GEORGE C. GIBBS
George C. Gibbs was born in the town of Harpersfield, Delaware county, New York, on the 6th of January, 1832.
His father removed with his family to Jefferson, Schoharie county, in 1840, where he purchased a farm, on
which the later boyhood of Mr Gibbs was passed. After receiving a good common school and academic education,
for some years he -taught common schools during the winter, and aided in the labors of the farm, in summer.
When he reached the age of twenty-one, he was nominated on the Whig ticket, and elected town Superintendent
of Schools for the town of Jefferson. He afterward applied himself to the study of architecture, and finally
entered into business, as a contractor and builder, in Stamford, Delaware county. He pursued that business until the Southern conflict.
In August, 1861, he enlisted in Company E, 3d New York Cavalry, then being raised by Captain (afterward
Colonel) FESEIS JACOBS, Jr. When the company was mustered in at Elmira, he was chosen Quartermaster-
Sergeant, and was soon promoted to First Sergeant. Early in 1863, he was commissioned First Lieutenant,
his regiment being stationed at Newbern, North Carolina. In September and October, 1864, he served as Acting-
Assistant Inspector-General, on the Staff of Colonel R. M. WEST, commanding the 2nd Brigade of General KAUTZ'S
Cavalry Division. He was promoted to Captain, in the following January, and served upon the Staff of Colonel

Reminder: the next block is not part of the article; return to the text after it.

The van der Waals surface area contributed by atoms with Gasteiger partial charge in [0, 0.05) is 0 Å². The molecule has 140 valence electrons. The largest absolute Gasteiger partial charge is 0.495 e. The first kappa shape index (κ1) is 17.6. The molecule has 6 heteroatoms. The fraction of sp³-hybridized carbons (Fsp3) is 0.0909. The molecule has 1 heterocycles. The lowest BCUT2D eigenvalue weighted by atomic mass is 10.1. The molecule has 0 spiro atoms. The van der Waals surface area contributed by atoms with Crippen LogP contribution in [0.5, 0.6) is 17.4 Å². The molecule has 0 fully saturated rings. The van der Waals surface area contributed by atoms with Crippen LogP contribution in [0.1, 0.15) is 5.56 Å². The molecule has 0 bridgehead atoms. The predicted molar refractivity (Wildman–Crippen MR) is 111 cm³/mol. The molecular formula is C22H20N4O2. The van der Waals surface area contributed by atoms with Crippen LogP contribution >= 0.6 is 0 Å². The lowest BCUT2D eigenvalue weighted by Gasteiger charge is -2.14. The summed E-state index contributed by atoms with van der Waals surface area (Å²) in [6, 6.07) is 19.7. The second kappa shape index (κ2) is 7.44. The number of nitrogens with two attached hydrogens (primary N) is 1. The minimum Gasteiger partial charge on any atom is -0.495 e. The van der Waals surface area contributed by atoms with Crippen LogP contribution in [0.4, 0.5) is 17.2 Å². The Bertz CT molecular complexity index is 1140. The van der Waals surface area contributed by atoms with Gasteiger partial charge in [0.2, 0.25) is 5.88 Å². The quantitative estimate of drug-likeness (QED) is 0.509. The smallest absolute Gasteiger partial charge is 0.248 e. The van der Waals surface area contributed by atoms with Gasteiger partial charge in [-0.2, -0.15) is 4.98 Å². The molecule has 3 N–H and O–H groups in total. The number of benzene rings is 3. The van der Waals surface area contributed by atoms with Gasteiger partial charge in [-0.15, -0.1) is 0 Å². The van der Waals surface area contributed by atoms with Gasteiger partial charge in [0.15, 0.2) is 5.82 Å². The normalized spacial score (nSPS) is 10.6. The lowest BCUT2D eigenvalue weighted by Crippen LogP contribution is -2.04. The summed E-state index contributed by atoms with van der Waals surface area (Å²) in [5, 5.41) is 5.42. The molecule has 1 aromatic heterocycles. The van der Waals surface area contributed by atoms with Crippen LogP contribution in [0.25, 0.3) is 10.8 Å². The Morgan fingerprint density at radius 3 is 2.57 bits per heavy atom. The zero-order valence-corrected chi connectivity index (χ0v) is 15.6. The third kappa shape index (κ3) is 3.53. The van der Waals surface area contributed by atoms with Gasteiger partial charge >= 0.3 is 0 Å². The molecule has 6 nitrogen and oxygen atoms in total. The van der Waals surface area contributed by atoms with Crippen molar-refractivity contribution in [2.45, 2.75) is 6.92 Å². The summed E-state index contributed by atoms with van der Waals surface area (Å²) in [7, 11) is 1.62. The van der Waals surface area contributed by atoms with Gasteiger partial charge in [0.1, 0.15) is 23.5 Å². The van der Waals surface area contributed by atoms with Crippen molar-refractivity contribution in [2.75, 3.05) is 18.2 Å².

GEO. W. LEWIS, until his regiment was consolidated with the 1st New York Mounted Rifles, forming the 4th New
York Provisional Cavalry. While he was attached to that regiment, he participated in almost every battle and skirmish
in which his regiment was engaged during its whole period of service. On all these occasions, he behaved
with conspicuous gallantry. The courage and address with which he led the advance into an entrenched camp of
the Rebels,, near Kinston, and his coolness, when, under the command of Major HALL, his squadron of Cavalry covered
the retreat of General WILSON, after his raid upon the communications of General LEE, in 1865, were especially
admired by his brother officers. On the latter occasion, the whole Rebel column was kept at bay, for more than
an hour, until the bridge over Stony Creek was burned, and our cavalry finally escaped by swimming the stream.
Lieutenant GIBBS spurred his horse off a high rock into the river, and barely escaped in safety.
In the battle of Goldsboro', he was slightly wounded by a musket ball, in the arm and side, his life being saved
by a package of papers in his coat pocket; and in an engagement on the Derbytown road, before Richmond, he
was severely wounded through the left leg, by a Minieball.
Last year, he received a commission as Brevet-Major, New York Volunteers, for " gallant and meritorious services
in the late war" — a testimonial to his worth and fidelity as an officer. Major GIBBS is now engaged in
business as a stove and tin dealer, in Stamford, Delaware county. He was nominated for Member of Assembly, by
the Republican party, in 1866, and received a majority of two hundred and seventy-four votes over his competitor.
When the Speaker made his appointments, he placed Mr. GIBBS on the Committees on State Prisons, and Charitable
and Religious Societies.